Greenwood Aviation Grows With Fresh Marketing Ideas

May 1, 2004

May 2004

Chuck Greenwood's FBO is profitable and growing, and he'll share the secret of his success with any other FBO.

"This program is so simple that anyone could do it," he said. "AII it takes is a partnership with a supportive, market-savvy fuel supplier, a focus on margin rather than fuel-flow volume, and an absolute commitment to the customer," Greenwood said.

Greenwood Aviation, at the Ponca City Regional Airport (KPNC) has a close partnership with ConocoPhillips, which provides Phillips 66 Aviation brand jet fuel and 100LL avgas to the FBO. Owner Greenwood was anxious to try an innovative pricing structure plus other marketing tools to try to grow the business.

"Our pricing tactics were straightforward but untested," Greenwood said. "Our fuel supplier understood immediately which helped make the whole thing work."


Under the new marketing program, Greenwood increased fuel sales in 2003 by more than 100 percent over the same period in 2002. Much of that increase came in sales to pilots who had planned to fuel at nearby "big-name" FBOs but were told by other pilots to fuel in Ponca City instead. Some transient operators have even bought fuel cheaper at Ponca City than at their own FBO base.

Transient fuel customers pay Greenwood's cost for fuel, plus a $100 pumping fee for the first 1,000 gallons.

For uplifts over 1,000 gallons, the pumpage fee is 10 cents a gallon. "When a marketing program starts to fly on word-of-mouth, you know you have a winner," Greenwood said.


"If I can increase sales every year using this pricing program, I can show the local government how important this FBO is, and they'll continue funding airport improvements.

"Anything we can do together to improve this facility and make it more attractive to local business will help me," he said.

"My goal is to make the transient fuel-stop business cover all overhead costs, so that all other business income is total profit, and that means my profitability is driven by local business growth."

Greenwood has gained local economic development support to remodel the FBO.

He accomplished this by convincing city officials what he had learned as a pilot and former corporate jet manager - that the airport is "the best possible front door for a community.

"Some cities' economic development programs spend $300,000 to attract businesses that spend only 10 minutes of their time listening to a pitch," he said.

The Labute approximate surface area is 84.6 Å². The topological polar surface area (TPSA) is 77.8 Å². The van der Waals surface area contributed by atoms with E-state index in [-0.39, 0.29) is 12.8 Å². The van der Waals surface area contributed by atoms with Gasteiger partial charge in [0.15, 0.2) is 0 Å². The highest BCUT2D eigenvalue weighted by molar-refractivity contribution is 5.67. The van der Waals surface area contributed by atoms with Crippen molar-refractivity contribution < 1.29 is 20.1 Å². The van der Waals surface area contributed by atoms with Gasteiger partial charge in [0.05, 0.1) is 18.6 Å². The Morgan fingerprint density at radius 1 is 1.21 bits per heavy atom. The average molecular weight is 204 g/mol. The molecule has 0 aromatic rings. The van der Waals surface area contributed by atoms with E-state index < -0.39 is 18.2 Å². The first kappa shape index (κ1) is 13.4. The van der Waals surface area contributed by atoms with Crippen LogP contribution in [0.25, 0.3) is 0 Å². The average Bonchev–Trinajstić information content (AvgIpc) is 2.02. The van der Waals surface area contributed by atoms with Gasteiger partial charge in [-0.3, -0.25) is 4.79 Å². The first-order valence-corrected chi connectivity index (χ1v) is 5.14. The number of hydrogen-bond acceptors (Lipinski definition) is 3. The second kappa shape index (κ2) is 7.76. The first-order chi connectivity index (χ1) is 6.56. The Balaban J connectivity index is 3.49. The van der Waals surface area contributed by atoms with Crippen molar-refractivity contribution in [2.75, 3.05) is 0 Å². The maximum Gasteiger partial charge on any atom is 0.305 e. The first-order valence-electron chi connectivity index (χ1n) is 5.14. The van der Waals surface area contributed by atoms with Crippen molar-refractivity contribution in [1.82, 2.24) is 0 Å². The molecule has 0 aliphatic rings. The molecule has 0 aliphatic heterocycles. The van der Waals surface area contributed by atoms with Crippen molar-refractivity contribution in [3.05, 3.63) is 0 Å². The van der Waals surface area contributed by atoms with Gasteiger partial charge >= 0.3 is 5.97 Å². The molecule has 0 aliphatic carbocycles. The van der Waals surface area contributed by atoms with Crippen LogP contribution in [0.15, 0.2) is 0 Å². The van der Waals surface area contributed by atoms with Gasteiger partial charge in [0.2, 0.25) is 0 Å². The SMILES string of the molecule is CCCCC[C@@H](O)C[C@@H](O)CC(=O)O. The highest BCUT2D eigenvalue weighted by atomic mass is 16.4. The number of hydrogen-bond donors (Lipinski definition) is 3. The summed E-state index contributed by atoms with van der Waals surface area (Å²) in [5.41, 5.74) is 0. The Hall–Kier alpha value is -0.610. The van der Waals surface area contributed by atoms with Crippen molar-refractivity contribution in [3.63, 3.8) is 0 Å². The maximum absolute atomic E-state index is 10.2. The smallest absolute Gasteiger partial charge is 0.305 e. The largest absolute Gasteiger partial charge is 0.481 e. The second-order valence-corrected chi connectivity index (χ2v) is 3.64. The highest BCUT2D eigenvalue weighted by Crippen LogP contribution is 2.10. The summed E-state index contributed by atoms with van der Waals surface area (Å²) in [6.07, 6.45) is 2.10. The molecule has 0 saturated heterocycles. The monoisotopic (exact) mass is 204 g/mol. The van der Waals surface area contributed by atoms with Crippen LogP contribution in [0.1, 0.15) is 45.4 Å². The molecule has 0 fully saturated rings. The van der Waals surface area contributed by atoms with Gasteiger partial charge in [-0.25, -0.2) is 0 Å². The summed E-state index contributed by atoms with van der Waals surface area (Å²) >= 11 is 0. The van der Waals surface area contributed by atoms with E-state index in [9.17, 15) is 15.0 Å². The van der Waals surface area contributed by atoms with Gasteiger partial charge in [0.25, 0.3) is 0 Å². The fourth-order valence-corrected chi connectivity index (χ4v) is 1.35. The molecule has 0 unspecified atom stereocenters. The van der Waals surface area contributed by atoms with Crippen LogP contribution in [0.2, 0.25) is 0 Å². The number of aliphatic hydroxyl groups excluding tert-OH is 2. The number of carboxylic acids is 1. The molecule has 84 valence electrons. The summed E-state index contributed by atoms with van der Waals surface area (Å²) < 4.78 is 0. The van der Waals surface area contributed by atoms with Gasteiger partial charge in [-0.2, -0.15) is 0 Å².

"But an FBO has a minimum of 15 minutes of captive time on the ramp every time a business executive lands, and that is how we sold the city on the importance of this airport as a marketing tool, rather than as an expense."

Greenwood invested part of the money to make the FBO's bathrooms memorable. He installed brand-new, touchless fixtures and he keeps fresh-cut flowers in each bathroom.

"In talking with more than 400 pilots over two years, we identified the number-one image-maker of FBOs," Greenwood said. "It's the rest rooms. Customers can overlook some other inconveniences but, they want clean rest rooms."

As an added touch, Greenwood posted the original government flying regulations in the restrooms.

"Did you know it's illegal to fly with spurs on?," he said.


The FBO has about six acres of ramp and access area next to a 7,000-ft. runway, plus self-service fueling facilities. There are 14 employees, including seven line employees and one Aircraft Maintenance Inspector. It has a 15,000-square-foot hangar and three other corporate hangars of 7,000 to 10,000 square feet for base tenants.

Greenwood will add 7,000 square feet of office space to the FBO, and recreate a high-school gymnasium look in the main hangar.

Greenwood will turn his primary ramp, closest to the building's front door, into a "drive-through" facility of some 200 feet long by about 75 feet wide.

That work will be completed by the end of 2004.

"That will be our quick-turn facility and will let us get plane wingtips within about 20 feet of the front door," Greenwood said.


Pricing is only part of the total marketing program that Greenwood developed after surveying more than 400 corporate and private jet pilots about what they want from an FBO.

"When you walk into my lobby, the sodas, cookies, popcorn and candy are all free for pilots and their passengers.

"It's all part of the Ponca City package, like an all-inclusive vacation. We don't nickel-and-dime our customers and, if they need to stock their airplane for a long flight, we won't charge for it." Greenwood keeps a vending machine in his FBO, but only to set a perceived value on the things he gives away.


Customer-pleasing small touches are everywhere. Greenwood even spent $600 extra for a special ice-making machine to produce small-chip drive-in style ice instead of large cubes.

"Everybody says they love the old drive-in small ice chips," he said. "Large ice cubes don't work well in small sized aircraft equipment or Thermos bottles, so we spent the extra money to get ice that fits.

"It sounds like such a small thing, but it's the little stuff we do that makes the pilot's job easier and makes him look better to his aircraft owners and passengers. That's why pilots come back and tell others to come. They are becoming our best marketing tool."